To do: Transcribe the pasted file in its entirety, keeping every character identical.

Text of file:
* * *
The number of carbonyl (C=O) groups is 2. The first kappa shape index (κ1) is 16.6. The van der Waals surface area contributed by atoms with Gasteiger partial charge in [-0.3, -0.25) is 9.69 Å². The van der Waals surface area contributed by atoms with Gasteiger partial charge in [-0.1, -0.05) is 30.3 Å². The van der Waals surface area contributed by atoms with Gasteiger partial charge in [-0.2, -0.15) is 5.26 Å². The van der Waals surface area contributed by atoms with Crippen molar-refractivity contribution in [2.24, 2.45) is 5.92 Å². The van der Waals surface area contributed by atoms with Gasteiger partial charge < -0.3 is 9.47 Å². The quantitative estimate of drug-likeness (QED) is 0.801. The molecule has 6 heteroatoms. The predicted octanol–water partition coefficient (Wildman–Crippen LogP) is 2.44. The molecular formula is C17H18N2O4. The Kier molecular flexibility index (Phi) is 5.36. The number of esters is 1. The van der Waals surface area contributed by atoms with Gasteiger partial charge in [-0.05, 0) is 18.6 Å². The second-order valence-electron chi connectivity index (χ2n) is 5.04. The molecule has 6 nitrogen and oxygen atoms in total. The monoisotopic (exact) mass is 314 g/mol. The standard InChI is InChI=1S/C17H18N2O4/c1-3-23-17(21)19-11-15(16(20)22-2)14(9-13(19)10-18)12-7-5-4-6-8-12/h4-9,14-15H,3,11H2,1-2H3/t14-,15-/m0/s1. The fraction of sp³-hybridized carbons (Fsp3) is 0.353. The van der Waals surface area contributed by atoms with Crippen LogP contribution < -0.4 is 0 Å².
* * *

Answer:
The number of carbonyl (C=O) groups is 2. The first kappa shape index (κ1) is 16.6. The van der Waals surface area contributed by atoms with Gasteiger partial charge in [-0.3, -0.25) is 9.69 Å². The van der Waals surface area contributed by atoms with Gasteiger partial charge in [-0.1, -0.05) is 30.3 Å². The van der Waals surface area contributed by atoms with Gasteiger partial charge in [-0.2, -0.15) is 5.26 Å². The van der Waals surface area contributed by atoms with Crippen molar-refractivity contribution in [2.24, 2.45) is 5.92 Å². The van der Waals surface area contributed by atoms with Gasteiger partial charge < -0.3 is 9.47 Å². The quantitative estimate of drug-likeness (QED) is 0.801. The molecule has 6 heteroatoms. The predicted octanol–water partition coefficient (Wildman–Crippen LogP) is 2.44. The molecular formula is C17H18N2O4. The Kier molecular flexibility index (Phi) is 5.36. The number of esters is 1. The van der Waals surface area contributed by atoms with Gasteiger partial charge in [-0.05, 0) is 18.6 Å². The second-order valence-electron chi connectivity index (χ2n) is 5.04. The molecule has 6 nitrogen and oxygen atoms in total. The monoisotopic (exact) mass is 314 g/mol. The standard InChI is InChI=1S/C17H18N2O4/c1-3-23-17(21)19-11-15(16(20)22-2)14(9-13(19)10-18)12-7-5-4-6-8-12/h4-9,14-15H,3,11H2,1-2H3/t14-,15-/m0/s1. The fraction of sp³-hybridized carbons (Fsp3) is 0.353. The van der Waals surface area contributed by atoms with Crippen LogP contribution < -0.4 is 0 Å².